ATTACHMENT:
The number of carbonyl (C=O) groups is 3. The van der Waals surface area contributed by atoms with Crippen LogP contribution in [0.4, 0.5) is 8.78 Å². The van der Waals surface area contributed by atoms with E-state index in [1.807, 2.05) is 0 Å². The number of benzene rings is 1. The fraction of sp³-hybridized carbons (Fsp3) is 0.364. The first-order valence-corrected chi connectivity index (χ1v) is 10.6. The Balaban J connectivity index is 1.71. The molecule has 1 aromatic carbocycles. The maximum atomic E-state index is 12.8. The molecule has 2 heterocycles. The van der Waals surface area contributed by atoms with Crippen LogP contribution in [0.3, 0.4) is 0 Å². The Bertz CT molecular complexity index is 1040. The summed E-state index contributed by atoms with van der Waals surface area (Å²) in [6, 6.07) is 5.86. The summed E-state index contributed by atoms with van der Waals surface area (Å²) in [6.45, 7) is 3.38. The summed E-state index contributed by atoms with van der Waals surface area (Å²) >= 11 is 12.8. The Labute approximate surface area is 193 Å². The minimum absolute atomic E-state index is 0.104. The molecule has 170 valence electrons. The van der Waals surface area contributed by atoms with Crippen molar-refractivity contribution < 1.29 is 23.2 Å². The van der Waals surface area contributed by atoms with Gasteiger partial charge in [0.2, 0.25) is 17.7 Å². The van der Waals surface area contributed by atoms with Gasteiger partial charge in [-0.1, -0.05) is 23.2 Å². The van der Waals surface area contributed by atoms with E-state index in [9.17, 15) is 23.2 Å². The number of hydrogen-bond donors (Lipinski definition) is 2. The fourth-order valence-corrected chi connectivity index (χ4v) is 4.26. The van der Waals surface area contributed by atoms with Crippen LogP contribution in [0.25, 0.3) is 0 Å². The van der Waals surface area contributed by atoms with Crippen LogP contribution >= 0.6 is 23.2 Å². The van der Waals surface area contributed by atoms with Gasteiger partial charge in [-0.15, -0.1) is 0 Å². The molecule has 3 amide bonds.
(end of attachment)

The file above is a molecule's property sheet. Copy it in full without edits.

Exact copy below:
The number of carbonyl (C=O) groups is 3. The van der Waals surface area contributed by atoms with Crippen LogP contribution in [0.4, 0.5) is 8.78 Å². The van der Waals surface area contributed by atoms with E-state index in [1.807, 2.05) is 0 Å². The number of benzene rings is 1. The fraction of sp³-hybridized carbons (Fsp3) is 0.364. The first-order valence-corrected chi connectivity index (χ1v) is 10.6. The Balaban J connectivity index is 1.71. The molecule has 1 aromatic carbocycles. The maximum atomic E-state index is 12.8. The molecule has 2 heterocycles. The van der Waals surface area contributed by atoms with Crippen LogP contribution in [0.3, 0.4) is 0 Å². The Bertz CT molecular complexity index is 1040. The summed E-state index contributed by atoms with van der Waals surface area (Å²) in [6, 6.07) is 5.86. The summed E-state index contributed by atoms with van der Waals surface area (Å²) in [6.45, 7) is 3.38. The summed E-state index contributed by atoms with van der Waals surface area (Å²) >= 11 is 12.8. The Labute approximate surface area is 193 Å². The minimum absolute atomic E-state index is 0.104. The molecule has 170 valence electrons. The van der Waals surface area contributed by atoms with Crippen molar-refractivity contribution < 1.29 is 23.2 Å². The van der Waals surface area contributed by atoms with Gasteiger partial charge in [0.2, 0.25) is 17.7 Å². The van der Waals surface area contributed by atoms with Gasteiger partial charge in [-0.1, -0.05) is 23.2 Å². The van der Waals surface area contributed by atoms with E-state index in [9.17, 15) is 23.2 Å². The number of hydrogen-bond donors (Lipinski definition) is 2. The fourth-order valence-corrected chi connectivity index (χ4v) is 4.26. The van der Waals surface area contributed by atoms with Crippen LogP contribution in [0.25, 0.3) is 0 Å². The van der Waals surface area contributed by atoms with Crippen LogP contribution >= 0.6 is 23.2 Å². The van der Waals surface area contributed by atoms with Gasteiger partial charge in [-0.15, -0.1) is 0 Å². The molecule has 3 amide bonds.